Models and tissue mimics for brain shift simulations

Antonio E. Forte*, Stefano Galvan, Daniele Dini

*Corresponding author for this work

Research output: Contribution to journalArticlepeer-review

28 Citations (Scopus)

Abstract

Capturing the deformation of human brain during neurosurgical operations is an extremely important task to improve the accuracy or surgical procedure and minimize permanent damage in patients. This study focuses on the development of an accurate numerical model for the prediction of brain shift during surgical procedures and employs a tissue mimic recently developed to capture the complexity of the human tissue. The phantom, made of a composite hydrogel, was designed to reproduce the dynamic mechanical behaviour of the brain tissue in a range of strain rates suitable for surgical procedures. The use of a well-controlled, accessible and MRI compatible alternative to real brain tissue allows us to rule out spurious effects due to patient geometry and tissue properties variability, CSF amount uncertainties, and head orientation. The performance of different constitutive descriptions is evaluated using a brain–skull mimic, which enables 3D deformation measurements by means of MRI scans. Our combined experimental and numerical investigation demonstrates the importance of using accurate constitutive laws when approaching the modelling of this complex organic tissue and supports the proposal of a hybrid poro-hyper-viscoelastic material formulation for the simulation of brain shift.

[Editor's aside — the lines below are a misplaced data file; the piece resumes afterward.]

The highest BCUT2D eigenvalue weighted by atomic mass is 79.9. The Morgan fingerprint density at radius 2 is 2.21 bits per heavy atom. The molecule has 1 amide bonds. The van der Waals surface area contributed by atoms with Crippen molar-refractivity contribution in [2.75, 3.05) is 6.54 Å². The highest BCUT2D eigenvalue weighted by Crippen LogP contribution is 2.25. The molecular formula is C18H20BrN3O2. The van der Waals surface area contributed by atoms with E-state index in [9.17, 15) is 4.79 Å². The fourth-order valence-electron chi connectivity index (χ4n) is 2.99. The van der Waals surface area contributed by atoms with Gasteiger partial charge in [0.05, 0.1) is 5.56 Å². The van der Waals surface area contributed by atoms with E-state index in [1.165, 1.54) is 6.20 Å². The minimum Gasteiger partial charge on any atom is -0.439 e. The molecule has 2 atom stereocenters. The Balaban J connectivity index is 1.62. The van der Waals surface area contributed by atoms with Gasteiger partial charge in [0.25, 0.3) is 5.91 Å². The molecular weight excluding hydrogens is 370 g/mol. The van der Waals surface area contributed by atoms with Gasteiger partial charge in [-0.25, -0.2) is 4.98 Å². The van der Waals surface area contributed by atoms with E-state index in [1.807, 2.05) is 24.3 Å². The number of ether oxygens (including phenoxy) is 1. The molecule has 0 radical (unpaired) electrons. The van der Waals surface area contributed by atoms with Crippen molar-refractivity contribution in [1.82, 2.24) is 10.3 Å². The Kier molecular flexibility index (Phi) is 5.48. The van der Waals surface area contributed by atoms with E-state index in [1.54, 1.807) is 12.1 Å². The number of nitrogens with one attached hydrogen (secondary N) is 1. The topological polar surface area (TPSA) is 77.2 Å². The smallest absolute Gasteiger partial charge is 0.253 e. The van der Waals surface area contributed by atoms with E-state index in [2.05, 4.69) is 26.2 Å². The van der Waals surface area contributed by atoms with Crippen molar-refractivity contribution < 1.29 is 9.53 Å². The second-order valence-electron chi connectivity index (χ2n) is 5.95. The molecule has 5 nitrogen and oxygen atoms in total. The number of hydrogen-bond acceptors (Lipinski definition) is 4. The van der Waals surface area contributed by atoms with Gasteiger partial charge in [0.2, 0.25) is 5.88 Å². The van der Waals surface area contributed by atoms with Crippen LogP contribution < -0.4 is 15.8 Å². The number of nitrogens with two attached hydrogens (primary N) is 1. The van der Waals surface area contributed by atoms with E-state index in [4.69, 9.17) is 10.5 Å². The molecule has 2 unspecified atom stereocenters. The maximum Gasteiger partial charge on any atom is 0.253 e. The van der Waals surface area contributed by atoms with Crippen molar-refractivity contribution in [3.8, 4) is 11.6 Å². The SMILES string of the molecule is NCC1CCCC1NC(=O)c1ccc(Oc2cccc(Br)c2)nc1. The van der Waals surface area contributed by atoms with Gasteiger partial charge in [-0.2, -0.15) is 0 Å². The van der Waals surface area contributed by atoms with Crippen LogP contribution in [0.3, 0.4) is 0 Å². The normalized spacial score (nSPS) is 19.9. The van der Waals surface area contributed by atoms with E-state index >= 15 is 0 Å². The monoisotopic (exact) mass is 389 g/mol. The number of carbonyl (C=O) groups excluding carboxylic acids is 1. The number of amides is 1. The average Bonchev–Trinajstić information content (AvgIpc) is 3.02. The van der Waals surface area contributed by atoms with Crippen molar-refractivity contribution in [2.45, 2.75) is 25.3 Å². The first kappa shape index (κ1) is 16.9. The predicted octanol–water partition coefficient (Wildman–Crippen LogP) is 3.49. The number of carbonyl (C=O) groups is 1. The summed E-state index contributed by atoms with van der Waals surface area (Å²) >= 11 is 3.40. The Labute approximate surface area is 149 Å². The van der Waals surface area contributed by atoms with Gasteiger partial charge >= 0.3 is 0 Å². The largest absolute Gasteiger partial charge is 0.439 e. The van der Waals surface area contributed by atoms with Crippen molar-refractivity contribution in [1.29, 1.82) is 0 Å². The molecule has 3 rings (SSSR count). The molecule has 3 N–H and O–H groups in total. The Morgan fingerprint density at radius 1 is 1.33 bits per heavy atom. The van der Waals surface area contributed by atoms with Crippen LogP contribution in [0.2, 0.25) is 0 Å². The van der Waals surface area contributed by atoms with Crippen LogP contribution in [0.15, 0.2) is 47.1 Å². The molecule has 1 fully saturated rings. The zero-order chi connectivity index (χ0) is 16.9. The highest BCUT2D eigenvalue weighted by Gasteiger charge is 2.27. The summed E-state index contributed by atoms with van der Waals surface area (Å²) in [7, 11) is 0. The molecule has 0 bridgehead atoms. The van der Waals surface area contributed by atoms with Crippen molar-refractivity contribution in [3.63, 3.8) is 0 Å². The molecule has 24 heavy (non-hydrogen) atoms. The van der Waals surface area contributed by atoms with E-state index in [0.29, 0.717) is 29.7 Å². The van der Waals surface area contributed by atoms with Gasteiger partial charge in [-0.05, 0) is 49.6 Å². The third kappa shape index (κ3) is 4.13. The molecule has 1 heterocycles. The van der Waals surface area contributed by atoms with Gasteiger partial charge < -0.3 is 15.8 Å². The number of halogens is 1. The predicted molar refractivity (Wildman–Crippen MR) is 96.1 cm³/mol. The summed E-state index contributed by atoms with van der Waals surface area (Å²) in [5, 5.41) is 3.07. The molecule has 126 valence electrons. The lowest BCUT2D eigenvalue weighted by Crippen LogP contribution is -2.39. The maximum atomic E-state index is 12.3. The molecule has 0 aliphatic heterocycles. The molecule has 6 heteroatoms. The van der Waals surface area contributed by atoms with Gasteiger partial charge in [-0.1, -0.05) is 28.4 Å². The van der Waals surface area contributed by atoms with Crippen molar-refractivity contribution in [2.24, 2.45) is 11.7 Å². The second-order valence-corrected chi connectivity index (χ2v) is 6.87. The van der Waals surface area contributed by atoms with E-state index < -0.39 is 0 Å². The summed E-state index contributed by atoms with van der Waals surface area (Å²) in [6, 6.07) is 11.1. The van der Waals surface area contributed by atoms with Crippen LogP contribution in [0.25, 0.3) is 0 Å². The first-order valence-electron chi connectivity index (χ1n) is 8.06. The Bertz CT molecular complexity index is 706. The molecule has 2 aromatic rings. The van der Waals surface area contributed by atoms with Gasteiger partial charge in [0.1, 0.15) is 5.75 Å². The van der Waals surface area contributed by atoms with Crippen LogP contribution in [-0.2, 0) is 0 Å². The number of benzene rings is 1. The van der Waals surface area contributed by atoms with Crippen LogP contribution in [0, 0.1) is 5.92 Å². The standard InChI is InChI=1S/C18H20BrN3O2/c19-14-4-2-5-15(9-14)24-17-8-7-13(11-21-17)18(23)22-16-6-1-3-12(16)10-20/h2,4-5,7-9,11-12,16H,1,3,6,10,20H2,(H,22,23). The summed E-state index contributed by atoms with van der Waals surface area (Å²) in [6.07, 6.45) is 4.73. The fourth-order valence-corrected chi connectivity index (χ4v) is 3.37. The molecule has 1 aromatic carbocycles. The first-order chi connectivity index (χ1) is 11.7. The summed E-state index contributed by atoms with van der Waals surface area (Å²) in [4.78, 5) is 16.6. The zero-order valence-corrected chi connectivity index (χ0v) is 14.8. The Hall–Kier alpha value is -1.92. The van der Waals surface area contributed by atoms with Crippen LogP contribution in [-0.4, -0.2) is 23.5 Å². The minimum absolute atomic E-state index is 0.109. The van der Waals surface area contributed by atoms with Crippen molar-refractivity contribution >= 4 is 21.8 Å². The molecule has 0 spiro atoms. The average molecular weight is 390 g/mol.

Original languageEnglish
Pages (from-to)249-261
Number of pages13
JournalBiomechanics and Modeling in Mechanobiology
Volume17
Issue number1
DOIs
Publication statusPublished - Feb 2018

Keywords

  • Biomechanics
  • Brain phantom
  • Brain tissue
  • FE modelling
  • Image-guided surgery
  • Soft tissue

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